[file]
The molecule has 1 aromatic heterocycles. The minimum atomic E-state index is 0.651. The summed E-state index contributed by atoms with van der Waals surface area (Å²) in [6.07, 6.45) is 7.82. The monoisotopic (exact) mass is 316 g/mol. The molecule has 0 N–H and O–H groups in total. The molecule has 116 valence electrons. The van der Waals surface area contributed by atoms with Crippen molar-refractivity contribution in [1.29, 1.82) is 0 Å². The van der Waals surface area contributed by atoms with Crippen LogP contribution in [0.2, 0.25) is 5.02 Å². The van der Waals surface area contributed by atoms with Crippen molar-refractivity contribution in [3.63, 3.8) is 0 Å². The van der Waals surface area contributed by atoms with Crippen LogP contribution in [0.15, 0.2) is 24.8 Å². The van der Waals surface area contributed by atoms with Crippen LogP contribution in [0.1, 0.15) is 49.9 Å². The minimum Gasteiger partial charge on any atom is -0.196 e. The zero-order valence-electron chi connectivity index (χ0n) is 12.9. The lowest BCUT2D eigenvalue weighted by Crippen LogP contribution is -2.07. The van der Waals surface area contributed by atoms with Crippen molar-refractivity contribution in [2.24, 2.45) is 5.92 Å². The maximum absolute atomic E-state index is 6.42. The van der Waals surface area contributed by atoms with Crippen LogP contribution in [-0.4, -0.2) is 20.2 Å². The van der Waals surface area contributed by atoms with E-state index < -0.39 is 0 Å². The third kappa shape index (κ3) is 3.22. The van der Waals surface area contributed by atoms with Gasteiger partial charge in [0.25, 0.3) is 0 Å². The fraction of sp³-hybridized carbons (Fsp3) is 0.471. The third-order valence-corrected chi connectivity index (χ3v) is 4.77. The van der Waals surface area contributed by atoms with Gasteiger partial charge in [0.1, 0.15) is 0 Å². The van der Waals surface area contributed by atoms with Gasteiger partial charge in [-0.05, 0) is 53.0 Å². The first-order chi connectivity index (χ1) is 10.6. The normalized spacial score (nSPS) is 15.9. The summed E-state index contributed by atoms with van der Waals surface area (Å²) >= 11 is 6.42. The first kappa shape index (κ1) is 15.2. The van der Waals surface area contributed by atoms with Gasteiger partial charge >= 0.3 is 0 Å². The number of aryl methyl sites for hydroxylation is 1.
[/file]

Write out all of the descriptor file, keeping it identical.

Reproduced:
The molecule has 1 aromatic heterocycles. The minimum atomic E-state index is 0.651. The summed E-state index contributed by atoms with van der Waals surface area (Å²) in [6.07, 6.45) is 7.82. The monoisotopic (exact) mass is 316 g/mol. The molecule has 0 N–H and O–H groups in total. The molecule has 116 valence electrons. The van der Waals surface area contributed by atoms with Crippen molar-refractivity contribution in [1.29, 1.82) is 0 Å². The van der Waals surface area contributed by atoms with Crippen LogP contribution in [0.2, 0.25) is 5.02 Å². The van der Waals surface area contributed by atoms with Crippen molar-refractivity contribution in [3.63, 3.8) is 0 Å². The van der Waals surface area contributed by atoms with Crippen LogP contribution in [0.15, 0.2) is 24.8 Å². The van der Waals surface area contributed by atoms with Crippen LogP contribution in [0.1, 0.15) is 49.9 Å². The minimum Gasteiger partial charge on any atom is -0.196 e. The zero-order valence-electron chi connectivity index (χ0n) is 12.9. The lowest BCUT2D eigenvalue weighted by Crippen LogP contribution is -2.07. The van der Waals surface area contributed by atoms with Crippen molar-refractivity contribution in [2.24, 2.45) is 5.92 Å². The maximum absolute atomic E-state index is 6.42. The van der Waals surface area contributed by atoms with Crippen LogP contribution in [-0.4, -0.2) is 20.2 Å². The van der Waals surface area contributed by atoms with E-state index < -0.39 is 0 Å². The third kappa shape index (κ3) is 3.22. The van der Waals surface area contributed by atoms with Gasteiger partial charge in [0.25, 0.3) is 0 Å². The fraction of sp³-hybridized carbons (Fsp3) is 0.471. The third-order valence-corrected chi connectivity index (χ3v) is 4.77. The van der Waals surface area contributed by atoms with Gasteiger partial charge in [0.1, 0.15) is 0 Å². The van der Waals surface area contributed by atoms with Gasteiger partial charge in [-0.05, 0) is 53.0 Å². The first-order chi connectivity index (χ1) is 10.6. The normalized spacial score (nSPS) is 15.9. The summed E-state index contributed by atoms with van der Waals surface area (Å²) >= 11 is 6.42. The first kappa shape index (κ1) is 15.2. The van der Waals surface area contributed by atoms with Gasteiger partial charge >= 0.3 is 0 Å². The number of aryl methyl sites for hydroxylation is 1.